September 30.—After breakfast, I ascended to the summit of Mount Hill, and took a set of angles; whilst the dray wound up the gap between it and another low summit, with which it is connected. Upon descending the hill on the opposite side, I was rejoiced to find two very large pools of water in some granite rocks, one of them appearing to be of a permanent character. Here I halted for an hour and a half, to give the horses a little more water, and fill our casks again before we faced the scrubby waste that was still seen ahead of us. I had been last night within fifty yards of the pools that we now found, but had not discovered them, as the evening was closing in at the time, and I was in great haste to return to my party before dark. Leaving Mount Hill at the course of S. 27 degrees W. we passed through a very dense scrub, the strongest, I think, we had yet experienced; the drays were tearing down the brush with loud crashes, at every step which the horses took, and I could only compare their progress to the effect produced by the efforts of a clearing party, the brush rapidly disappearing before the wheels, and leaving almost as open a road as if it had been cut away by axes; the unfortunate animals, however, had to bear the onus of all, and most severely were they harassed before our short stage was over. At twelve miles we came to a large rocky watercourse of brackish water, trending to the east–north–east, through a narrow valley bounded by dense scrub. In this we found pools of fresh water, and as there was good grass, I called a halt about three in the afternoon. We were now able, for the first time for several hundred miles, to enjoy the luxury of a swim, which we all fully appreciated. In the afternoon Mr. Scott shot six ducks in the pools, which furnished us with a most welcome addition to our very scanty fare. For two days previous to this, we had been subsisting solely upon a very limited allowance of dry bread, having only taken fourteen days provisions with us from Baxter’s range, which was nearly all expended, whilst we were yet at least two days journey from Port Lincoln. At night I observed the latitude of our camp, by alpha Aquilae 34 degrees 12 minutes 52 seconds S. by beta Leonis 34 degrees 12 minutes 35 seconds S. and assumed the mean of the two, or 34 degrees 12 minutes 43 seconds as the correct one.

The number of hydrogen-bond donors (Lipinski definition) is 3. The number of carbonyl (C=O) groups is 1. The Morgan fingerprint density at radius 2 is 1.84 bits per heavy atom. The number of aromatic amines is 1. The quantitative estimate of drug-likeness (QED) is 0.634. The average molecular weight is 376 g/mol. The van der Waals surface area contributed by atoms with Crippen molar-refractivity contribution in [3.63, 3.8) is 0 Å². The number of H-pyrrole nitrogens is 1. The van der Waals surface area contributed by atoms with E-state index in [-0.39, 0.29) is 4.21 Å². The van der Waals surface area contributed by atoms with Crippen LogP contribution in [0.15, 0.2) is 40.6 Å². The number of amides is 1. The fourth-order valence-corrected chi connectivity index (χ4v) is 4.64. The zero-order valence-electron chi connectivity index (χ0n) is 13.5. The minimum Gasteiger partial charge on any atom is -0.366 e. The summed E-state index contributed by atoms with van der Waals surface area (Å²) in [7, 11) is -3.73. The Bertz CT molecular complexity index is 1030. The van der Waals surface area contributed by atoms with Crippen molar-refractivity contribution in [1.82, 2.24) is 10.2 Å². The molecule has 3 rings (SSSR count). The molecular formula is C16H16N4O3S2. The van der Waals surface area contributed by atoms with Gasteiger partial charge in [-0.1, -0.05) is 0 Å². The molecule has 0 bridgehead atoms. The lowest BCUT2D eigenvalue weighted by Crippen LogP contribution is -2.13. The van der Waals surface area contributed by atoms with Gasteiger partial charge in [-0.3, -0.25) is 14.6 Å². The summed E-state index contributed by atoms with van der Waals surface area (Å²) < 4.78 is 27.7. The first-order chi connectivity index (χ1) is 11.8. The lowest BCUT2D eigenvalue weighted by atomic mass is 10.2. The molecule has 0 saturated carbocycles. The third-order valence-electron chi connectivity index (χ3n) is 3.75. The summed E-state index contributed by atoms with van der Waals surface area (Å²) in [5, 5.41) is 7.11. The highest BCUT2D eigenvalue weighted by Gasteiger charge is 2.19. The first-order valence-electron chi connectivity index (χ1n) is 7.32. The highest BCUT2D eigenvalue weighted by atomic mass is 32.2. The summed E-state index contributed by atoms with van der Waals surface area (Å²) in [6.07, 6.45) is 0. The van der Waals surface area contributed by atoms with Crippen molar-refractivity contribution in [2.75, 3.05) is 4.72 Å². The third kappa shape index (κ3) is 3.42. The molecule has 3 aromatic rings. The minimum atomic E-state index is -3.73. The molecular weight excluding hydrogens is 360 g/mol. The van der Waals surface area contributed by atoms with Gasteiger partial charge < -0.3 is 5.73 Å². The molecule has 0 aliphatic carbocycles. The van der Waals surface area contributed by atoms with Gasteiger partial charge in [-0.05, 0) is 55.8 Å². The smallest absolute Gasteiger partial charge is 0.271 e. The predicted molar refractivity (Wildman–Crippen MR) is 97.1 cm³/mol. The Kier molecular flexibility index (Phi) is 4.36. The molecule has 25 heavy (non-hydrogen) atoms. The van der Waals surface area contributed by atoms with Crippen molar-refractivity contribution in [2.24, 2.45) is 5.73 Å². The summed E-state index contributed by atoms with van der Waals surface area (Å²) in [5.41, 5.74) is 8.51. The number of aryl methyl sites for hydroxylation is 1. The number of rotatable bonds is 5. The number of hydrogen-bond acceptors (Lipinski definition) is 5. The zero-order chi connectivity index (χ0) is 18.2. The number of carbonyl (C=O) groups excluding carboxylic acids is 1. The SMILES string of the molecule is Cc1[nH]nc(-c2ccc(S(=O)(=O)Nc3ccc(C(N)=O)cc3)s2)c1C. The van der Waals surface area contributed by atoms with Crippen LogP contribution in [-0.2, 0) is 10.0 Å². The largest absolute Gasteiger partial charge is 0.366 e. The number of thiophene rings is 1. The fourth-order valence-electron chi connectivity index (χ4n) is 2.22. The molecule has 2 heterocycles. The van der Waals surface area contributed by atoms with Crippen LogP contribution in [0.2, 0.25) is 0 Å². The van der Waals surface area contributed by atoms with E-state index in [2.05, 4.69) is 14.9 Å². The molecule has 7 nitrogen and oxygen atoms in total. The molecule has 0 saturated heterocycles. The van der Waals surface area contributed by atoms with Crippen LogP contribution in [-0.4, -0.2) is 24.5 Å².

- Category: Edward John Eyre - Vol 1 - Ch 8
- Written by Edward John Eyre
- Hits: 816